Ideer til tema for masteroppgaver
Evolution in mosses
Bryophytes were among the first organisms to conquer land for about 480 million years ago. While many organisms have gone extinct on the way to present, bryophytes are still one of the most important groups of land plants. Are you interested in evolutionary questions like speciation, relationship between species (phylogeny) or the history behind species distribution patterns (phylogeography)? We are also engaged in applied research related to conservation biology and effects of climate change.
Examples of Master papers
Evolutionary genomics of museum collections
An untapped wealth of specimens lies in wait within the world’s natural history collections. We use cutting-edge sequencing and evolutionary genomic analysis approaches to reconstruct the evolution of genomes and populations using both ancient and modern DNA, usually involving plants. Skills in basic scripting/coding are extremely valuable in this work.
Some inspiration for potential M.Sc. projects:
- Gene enrichment and population genomic structure in historical (1845-52) samples of the potato pathogen Phytophthora infestans, which caused the Irish potato famine.
- Sequencing historical samples of the invasive plant common ragweed (Ambrosia artemisiifolia) to determine the genomic basis of its success.
- Whole-genome phylogenetic analysis and functional diversity of ‘Darwin’s finches of the plant world’, the Galápagos daisy trees (genus Scalesia).
- Spatial phylogenetic analysis of plant diversity at vastly different taxonomic levels, from intra-species to the entire flora of Norway.
Please contact Associate Professor Michael Martin for more information.
Genetic and morphological diversity of non-biting midges (Diptera: Chironomidae). MSc thesis on this topic will typically focus on species diversity and/or phylogenetic relationships in non-biting midges and involve analyses of molecular as well as morphological data. DNA barcoding for identification and association of life stages are central in this work and Masters projects usually involve both field- and laboratory work.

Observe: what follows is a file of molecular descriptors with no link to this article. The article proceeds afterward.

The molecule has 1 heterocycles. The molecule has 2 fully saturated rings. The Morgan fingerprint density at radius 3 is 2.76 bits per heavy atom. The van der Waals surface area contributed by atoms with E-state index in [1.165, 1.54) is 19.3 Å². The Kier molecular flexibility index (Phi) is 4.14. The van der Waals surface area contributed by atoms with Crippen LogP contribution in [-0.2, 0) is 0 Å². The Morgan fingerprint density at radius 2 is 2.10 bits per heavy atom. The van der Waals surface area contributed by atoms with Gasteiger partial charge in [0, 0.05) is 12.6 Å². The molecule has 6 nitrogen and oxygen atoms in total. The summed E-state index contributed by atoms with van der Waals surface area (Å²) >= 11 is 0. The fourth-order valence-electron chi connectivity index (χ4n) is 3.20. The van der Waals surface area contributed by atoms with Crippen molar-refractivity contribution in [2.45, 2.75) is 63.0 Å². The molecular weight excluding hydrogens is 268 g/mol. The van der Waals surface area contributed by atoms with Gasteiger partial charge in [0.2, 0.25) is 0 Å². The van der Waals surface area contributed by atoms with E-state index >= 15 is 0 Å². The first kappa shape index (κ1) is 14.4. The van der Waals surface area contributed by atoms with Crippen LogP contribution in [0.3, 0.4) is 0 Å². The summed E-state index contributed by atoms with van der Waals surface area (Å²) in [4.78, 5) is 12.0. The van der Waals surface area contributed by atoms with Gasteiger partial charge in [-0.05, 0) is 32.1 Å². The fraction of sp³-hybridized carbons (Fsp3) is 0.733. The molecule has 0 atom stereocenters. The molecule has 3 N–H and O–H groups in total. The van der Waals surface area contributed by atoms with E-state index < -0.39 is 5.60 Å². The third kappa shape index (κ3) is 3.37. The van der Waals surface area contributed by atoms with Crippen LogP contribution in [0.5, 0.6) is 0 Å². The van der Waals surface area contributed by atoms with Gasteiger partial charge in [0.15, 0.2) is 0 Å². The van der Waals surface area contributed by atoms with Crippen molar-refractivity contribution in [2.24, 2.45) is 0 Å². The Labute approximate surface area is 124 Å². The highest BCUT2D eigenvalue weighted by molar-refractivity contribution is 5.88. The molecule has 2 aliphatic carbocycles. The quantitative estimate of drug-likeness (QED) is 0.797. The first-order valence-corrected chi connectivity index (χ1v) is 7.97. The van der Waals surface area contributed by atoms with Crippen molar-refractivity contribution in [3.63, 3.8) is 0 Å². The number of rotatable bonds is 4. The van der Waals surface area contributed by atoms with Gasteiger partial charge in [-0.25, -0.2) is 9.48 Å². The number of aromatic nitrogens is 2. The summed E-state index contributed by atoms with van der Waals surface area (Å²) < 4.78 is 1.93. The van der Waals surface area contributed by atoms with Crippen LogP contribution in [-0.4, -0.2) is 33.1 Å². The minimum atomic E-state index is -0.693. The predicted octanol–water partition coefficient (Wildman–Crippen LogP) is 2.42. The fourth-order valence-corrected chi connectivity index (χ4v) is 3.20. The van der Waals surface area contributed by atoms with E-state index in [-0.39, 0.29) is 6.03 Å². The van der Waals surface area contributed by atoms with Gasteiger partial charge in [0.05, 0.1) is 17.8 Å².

Marine fjord migration and habitat use of anadromous brown trout Salmo trutta
During our studies on anadromous brown trout (sea trout), we try to reveal the underlying causes between different marine migratory strategies. Examples of research questions are if aquaculture, water temperature or levels of salinity influence migratory behaviour, habitat use or growth in the marine environment. Such information will be important in order to evaluate if dynamic environmental changes may confine the marine feeding migration of sea trout. Project: Sjøørretens hemmelige liv
Please contact Jan Grimsrud Davidsen for more information.Example of Master paper
Spatial and temporal distribution and habitat use of sea trout Salmo trutta in a fjord system in Central Norway : - influence of morphology and life history on marine behaviour (Eldøy, Sindre Håvarstein)
How many species do we have, and where do they live? Marine environments hold a large biodiversity, actually a lot more than we know. In both shallow coastal waters and the deep areas of the Norwegian Sea we discover a hidden biological diversity. Genetic and morphological diversity of different organism groups may be studied to reveal the magnitude of biological diversity, and their distribution.
Vascular plants and lichens
Molecular systematics of vascular plants or lichens. These master projects study hereditary molecular differences at various taxonomic levels, mainly in DNA sequences, to reveal the evolutionary history of an organism. Various approaches to multi-locus DNA sequencing can be used, including traditional Sanger sequencing and various target enrichment HTS approaches. Data will be analysed phylogenetically, and resulting hypotheses of relationships will form the basis for further analyses of character-evolution, historical biogeography and taxonomy. Projects will involve both field- and laboratory work. Molecular, ecological and morphological data will be obtained from freshly collected material as well as from historical specimens housed in various herbaria.
Please contact Mika Bendiksby for more information.
Woody plants, herbivores and climate change
How do climate and herbivory interact to determine ecosystem change? The annual ring record in woody plants provides a window to the past, allowing us to infer previous environmental conditions. Measuring tree rings in trees and shrubs taken from areas with known herbivore densities we can disentangle the impacts of climate and ungulate herbivores on the establishment and growth of trees and shrubs. Project pages Managing ecosystem services in low alpine cultural landscapes through livestock grazing
For more information, please contact James Speed.